Meet Geraldine, a sweet older friend of mine from Europe. She and her husband moved to West Africa with older children, and have been there for nine years. I asked her what homeschooling advice she has for mothers on the mission field. Here is what she shared with me.





Eleven years ago I found myself in Ohio after my husband accepted a job there. We had come from a country in Europe where school is fully organized, overemphasized, and where a diploma is absolutely necessary to get even a simple job. Homeschooling was forbidden there, and we wanted to start homeschooling five of our seven children, ranging from grades one to eleven.


I felt like I had lost all my security and balance for our children and their educational future. I could not believe that stepping away from the school system and making Mama their teacher could ever work out well. What I did see was the benefits of not being in a system where God is not recognized and honored, and of keeping the children away from a lot of wickedness; but how to make it work without a school environment was one big question mark for me.


At that time I did not know that God was preparing me to be a homeschool mother in a remote village in Africa, where we could not depend on others and with no homeschool groups or homeschool families close by. Without these two years in America I don't think I would have made it!


Our main desire for our children was that they would get a good education in a godly environment with the opportunity to learn more skills than only educational. Everybody likes their children to be able to fit in society, but living overseas makes our children very different. They are not aware of new gadgets, fashions and ways of living in the western world. We saw how difficult it was for most of them to go on furlough and to fit in with the group they suddenly were dropped into. The most normal life activities were not normal for them.


In most cases we can't solve that problem for them on the field. We only can assure them that it is OK if they don't know everything, and mention that they know a lot that their Western friends and relatives don't. We admit that we as adults feel dumb when we have to ask how to do something normal. They need to realize that they are not less than others who know exactly how to behave, just different.


In other cases we need to protect them from difficulties. Our children are as important as the people we are reaching out to on the field. Maybe even more important. God entrusted them to our care to raise them for His glory. We have to make sure that we do everything to make it easier for them to become a stable, hardworking, and responsible person that by the time they make the decision to follow the Lord they don't stumble due to a bad work attitude or behaviour.


It is very easy to become too relaxed concerning school when you are overseas, to think that it is only for a certain amount of time and later you will pick it all up again. But even one or two years will influence your children. School is more than education. It is learning to be responsible, to work even when you don't feel too good about it, to go through discouragement and learn to be persistent.


Something we learned by experience is that our children benefit a lot by having a strict schedule. Even with many interruptions we always went back to our schedule. We have an appointed time to eat breakfast, do chores and start school. I always made sure that every child had a work schedule with what needs to be done that day and also that all their work is corrected before the next day, so that they could see that I am interested in their work and their progress even in the midst of the many other challenges we face on the field.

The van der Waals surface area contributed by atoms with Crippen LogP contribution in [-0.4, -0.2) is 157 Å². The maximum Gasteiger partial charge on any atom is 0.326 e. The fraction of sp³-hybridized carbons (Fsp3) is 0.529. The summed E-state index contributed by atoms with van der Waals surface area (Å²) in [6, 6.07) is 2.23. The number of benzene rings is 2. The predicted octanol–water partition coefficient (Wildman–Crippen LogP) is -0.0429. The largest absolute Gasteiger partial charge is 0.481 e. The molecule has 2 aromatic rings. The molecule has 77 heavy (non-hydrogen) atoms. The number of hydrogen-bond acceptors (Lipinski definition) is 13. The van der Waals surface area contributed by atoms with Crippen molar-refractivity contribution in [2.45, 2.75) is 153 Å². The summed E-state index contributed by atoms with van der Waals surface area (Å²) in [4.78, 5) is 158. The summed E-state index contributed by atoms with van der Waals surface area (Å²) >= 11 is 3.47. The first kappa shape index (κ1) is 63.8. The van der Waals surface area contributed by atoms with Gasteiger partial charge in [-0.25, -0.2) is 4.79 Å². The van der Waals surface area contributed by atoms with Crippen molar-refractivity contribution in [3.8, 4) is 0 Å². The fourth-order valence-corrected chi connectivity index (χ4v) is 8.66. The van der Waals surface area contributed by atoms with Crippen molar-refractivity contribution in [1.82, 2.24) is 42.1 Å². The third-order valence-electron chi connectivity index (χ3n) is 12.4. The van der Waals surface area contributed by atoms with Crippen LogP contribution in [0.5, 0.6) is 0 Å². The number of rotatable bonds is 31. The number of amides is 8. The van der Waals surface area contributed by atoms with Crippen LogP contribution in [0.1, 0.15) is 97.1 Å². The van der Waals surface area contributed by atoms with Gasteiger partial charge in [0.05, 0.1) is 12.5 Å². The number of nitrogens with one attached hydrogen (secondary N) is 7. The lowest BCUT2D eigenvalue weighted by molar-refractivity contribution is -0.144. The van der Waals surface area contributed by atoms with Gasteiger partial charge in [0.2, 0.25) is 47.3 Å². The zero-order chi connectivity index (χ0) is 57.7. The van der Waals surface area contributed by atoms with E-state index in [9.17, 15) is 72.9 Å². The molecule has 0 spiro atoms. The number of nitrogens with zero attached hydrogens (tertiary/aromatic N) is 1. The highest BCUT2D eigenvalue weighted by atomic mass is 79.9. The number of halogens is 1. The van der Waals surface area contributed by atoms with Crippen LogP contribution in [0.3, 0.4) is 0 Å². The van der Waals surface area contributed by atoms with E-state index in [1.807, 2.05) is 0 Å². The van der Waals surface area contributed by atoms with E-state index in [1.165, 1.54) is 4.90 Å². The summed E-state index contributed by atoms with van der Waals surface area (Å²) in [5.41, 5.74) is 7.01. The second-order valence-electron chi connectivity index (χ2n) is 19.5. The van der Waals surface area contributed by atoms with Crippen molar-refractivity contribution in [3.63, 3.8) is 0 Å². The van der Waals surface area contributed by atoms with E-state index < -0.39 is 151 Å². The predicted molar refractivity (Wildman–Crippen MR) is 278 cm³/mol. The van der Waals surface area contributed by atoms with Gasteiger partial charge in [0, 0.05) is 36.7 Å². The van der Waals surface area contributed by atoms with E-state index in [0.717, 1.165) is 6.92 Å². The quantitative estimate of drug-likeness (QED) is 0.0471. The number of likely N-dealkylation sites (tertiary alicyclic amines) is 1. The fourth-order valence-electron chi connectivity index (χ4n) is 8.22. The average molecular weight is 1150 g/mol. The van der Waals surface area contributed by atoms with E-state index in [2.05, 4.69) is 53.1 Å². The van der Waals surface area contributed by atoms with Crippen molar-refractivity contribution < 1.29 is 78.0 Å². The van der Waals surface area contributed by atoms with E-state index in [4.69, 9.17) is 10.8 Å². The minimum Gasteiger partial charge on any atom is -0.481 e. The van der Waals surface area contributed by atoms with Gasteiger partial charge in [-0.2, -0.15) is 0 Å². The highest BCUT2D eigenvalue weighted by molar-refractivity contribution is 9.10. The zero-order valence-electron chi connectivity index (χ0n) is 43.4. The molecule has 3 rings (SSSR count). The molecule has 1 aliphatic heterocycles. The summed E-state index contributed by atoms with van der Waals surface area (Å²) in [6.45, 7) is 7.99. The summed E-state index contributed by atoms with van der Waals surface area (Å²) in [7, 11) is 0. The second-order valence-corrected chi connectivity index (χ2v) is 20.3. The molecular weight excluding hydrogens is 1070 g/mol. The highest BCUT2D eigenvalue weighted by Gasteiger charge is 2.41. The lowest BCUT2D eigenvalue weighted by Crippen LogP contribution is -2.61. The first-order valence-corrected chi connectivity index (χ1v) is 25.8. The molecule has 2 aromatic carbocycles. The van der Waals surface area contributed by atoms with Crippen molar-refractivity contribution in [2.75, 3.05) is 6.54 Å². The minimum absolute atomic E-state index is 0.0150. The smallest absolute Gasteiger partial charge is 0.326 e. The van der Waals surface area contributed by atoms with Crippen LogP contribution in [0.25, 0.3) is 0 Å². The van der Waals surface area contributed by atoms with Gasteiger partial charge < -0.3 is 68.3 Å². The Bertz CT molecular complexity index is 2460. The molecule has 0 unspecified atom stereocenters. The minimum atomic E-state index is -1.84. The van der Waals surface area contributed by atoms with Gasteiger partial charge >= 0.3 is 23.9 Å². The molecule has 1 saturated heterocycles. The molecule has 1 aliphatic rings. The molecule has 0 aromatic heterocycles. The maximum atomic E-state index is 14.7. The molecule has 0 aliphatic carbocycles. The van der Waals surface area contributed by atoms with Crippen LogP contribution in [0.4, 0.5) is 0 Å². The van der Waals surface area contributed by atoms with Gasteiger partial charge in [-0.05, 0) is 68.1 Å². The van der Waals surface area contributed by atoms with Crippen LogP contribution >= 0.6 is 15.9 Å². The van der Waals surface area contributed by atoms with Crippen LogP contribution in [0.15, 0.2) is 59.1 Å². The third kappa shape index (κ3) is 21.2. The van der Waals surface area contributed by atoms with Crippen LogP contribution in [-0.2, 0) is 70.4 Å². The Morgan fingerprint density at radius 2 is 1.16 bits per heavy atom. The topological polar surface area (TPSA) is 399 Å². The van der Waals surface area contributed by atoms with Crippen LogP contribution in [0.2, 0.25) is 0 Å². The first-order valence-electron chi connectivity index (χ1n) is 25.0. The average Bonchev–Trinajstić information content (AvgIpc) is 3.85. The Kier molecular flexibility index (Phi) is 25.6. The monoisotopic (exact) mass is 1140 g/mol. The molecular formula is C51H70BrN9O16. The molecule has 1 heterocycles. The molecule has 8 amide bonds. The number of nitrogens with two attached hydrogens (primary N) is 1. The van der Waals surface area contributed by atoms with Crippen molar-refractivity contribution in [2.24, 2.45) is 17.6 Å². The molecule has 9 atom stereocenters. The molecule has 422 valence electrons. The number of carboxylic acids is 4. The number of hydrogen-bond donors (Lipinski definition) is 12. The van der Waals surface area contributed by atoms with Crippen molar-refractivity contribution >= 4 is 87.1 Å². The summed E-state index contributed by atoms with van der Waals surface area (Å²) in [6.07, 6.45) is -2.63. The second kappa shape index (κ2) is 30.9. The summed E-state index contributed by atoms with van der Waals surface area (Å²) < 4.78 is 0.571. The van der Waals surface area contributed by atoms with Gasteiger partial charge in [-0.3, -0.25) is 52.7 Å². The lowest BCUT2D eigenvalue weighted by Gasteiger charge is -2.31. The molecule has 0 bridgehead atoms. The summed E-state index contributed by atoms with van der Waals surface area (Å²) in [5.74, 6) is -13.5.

Living overseas can make us mothers very busy. I as a nurse could easily have filled my days. With a purpose, I stayed away from being distracted from the family. We have to treasure those years with our children and use the time to interact with them as much as possible.


I had to learn to be more flexible but I think that is similar to living in a Western country. We planned vacation breaks but often they shifted around and changed several times a year. A sudden visit from one of the other missionaries is special and school had to postponed.


In some areas I know that my children are lacking information or tools, but in other areas I see how much they learned to be inventive by not having tools and information. They had to find solutions for their problems. This is a skill that is very valuable also in the rest of their lives.


We really benefited from being enrolled in a homeshool organisation that keeps records of all the children. It helped us to stay on track and we saw a big change in motivation in the children after we enrolled them. They get their scores with the progress they make and they see more what is going on. For me as the teacher I felt that somebody else was carrying the burden with me! Nine years ago we had no internet access or phone connection. Now we can send the results by email, ask questions and get information any moment we need it. All the children worked toward an academic school diploma and finished grade 12.


In the nine years that we were on the mission field we saw six of our children leave home. Two had already finished high school in Europe, and four were able to finish homeschooling in West Africa. They were able to write their ACT in Accra, the capital city of Ghana, and obtained an accredited high school diploma. Our last child hopes to finish high school next year.


We are very thankful for a mission board that allowed us to take our children with us to Africa, and see it as a great blessing to have been able to teach them and have them serve with us.


To God be the glory!

Leave your comments

Post comment as a guest


People in this conversation